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From Wikipedia, the free encyclopedia

Cartilage is a stiff yet flexible connective tissue found in many areas in the bodies of humans and other animals, including the joints between bones, the rib cage, the ear, the nose, the elbow, the knee, the ankle, the bronchial tubes and the intervertebral discs. It is not as hard and rigid as bone but is stiffer and less flexible than muscle.

Cartilage is composed of specialized cells called chondrocytes that produce a large amount of extracellular matrix composed of collagen fibers, abundant ground substance rich in proteoglycan, and elastin fibers. Cartilage is classified in three types, elastic cartilage, hyaline cartilage and fibrocartilage, which differ in the relative amounts of these three main components.

Unlike other connective tissues, cartilage does not contain blood vessels. The chondrocytes are supplied by diffusion, helped by the pumping action generated by compression of the articular cartilage or flexion of the elastic cartilage. Thus, compared to other connective tissues, cartilage grows and repairs more slowly.

Contents

Growth and development

In embryogenesis, the skeletal system is derived from the mesoderm germ layer. Chondrification (also known as chondrogenesis) is the process by which cartilage is formed from condensed mesenchyme tissue, which differentiates into chondrocytes and begins secreting the molecules that form the extracellular matrix.

Skeletal blast cells that express the Sox9 transcription factor, followed by continued expression of Sox5 and Sox6, develop into chondroblast precursors, while those that express Runx2, followed by osterix develop into osteogenic precursors. The condroblastic differentiation is favored in regions under compressive forces and low pO2 because these downregulate BMP3, which normally inhibits cartilage differentiation. Osteogenic differentiation is favored under neutral or mild, intermittent tensile forces and relatively high pO2, which leads to upregulation of BMP4. High tensile strength favors the formation of tendinous connective tissue.[1]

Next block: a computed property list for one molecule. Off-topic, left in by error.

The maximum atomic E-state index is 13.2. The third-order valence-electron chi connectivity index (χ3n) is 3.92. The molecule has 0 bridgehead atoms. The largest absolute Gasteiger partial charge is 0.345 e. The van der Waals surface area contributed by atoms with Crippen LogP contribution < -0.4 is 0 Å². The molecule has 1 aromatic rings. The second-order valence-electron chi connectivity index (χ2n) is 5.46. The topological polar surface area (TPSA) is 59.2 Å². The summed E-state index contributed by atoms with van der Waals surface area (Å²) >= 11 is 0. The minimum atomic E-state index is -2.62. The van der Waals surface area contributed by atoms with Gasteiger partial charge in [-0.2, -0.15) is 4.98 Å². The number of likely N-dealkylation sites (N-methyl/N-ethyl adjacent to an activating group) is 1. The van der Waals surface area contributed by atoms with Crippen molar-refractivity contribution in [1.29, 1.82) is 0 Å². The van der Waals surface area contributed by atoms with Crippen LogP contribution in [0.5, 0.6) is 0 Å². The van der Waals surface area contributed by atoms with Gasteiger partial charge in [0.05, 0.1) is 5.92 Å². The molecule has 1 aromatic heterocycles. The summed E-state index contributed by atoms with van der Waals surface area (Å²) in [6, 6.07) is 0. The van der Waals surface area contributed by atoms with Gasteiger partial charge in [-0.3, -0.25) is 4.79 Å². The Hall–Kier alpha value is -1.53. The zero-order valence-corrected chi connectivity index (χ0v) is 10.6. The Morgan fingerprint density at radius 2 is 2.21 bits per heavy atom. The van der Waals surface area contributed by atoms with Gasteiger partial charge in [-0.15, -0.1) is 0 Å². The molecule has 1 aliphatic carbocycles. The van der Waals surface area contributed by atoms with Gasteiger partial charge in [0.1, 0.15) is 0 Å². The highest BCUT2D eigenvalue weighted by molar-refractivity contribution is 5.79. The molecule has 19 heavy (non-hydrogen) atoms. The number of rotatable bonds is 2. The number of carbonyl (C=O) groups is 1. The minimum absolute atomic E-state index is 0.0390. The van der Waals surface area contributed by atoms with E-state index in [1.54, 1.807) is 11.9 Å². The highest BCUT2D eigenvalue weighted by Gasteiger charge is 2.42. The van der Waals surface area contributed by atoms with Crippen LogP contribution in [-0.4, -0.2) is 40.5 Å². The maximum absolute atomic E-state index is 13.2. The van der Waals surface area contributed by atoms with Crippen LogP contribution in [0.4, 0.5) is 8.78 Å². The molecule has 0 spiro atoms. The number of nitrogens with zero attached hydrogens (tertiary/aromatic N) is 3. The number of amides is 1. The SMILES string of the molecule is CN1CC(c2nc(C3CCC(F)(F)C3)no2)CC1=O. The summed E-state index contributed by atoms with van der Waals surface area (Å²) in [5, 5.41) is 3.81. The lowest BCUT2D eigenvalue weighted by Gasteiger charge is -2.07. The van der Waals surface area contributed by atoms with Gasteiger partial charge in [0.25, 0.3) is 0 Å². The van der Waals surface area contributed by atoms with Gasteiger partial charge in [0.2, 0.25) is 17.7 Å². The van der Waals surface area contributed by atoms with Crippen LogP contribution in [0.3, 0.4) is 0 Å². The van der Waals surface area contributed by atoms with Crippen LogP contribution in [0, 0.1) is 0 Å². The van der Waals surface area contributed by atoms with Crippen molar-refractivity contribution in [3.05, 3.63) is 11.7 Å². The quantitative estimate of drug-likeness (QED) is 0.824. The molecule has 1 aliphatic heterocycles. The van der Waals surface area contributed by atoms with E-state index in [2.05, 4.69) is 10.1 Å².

Diseases and treatment

There are several diseases which can affect the cartilage. Chondrodystrophies are a group of diseases characterized by disturbance of growth and subsequent ossification of cartilage. Some common diseases affecting/involving the cartilage are listed below.

  • Osteoarthritis: The cartilage covering bones (articular cartilage) is thinned, eventually completely worn out, resulting in a "bone against bone" joint, reduced motion and pain. Ost, affects the joints exposed to high stress and is therefore considered the result of "wear and tear" rather than a true disease. It is treated by Arthroplasty, the replacement of the joint by a synthetic joint often made of a Stainless Steel alloy (cobalt chromoly) and High Molecular Weight Polyethylene (HMWPE). Chondroitin sulfate, a monomer of the polysaccharide portion of proteoglycan, has been shown to reduce the symptoms of osteoarthritis, possibly by increasing the synthesis of the extracellular matrix.
  • Traumatic rupture or detachment: The cartilage in the knee is frequently damaged, and can be partially repaired through knee cartilage replacement therapy
  • Achondroplasia: Reduced proliferation of chondrocytes in the epiphyseal plate of long bones during infancy and childhood, resulting in dwarfism.
  • Costochondritis: Inflammation of cartilage in the ribs, causing chest pain.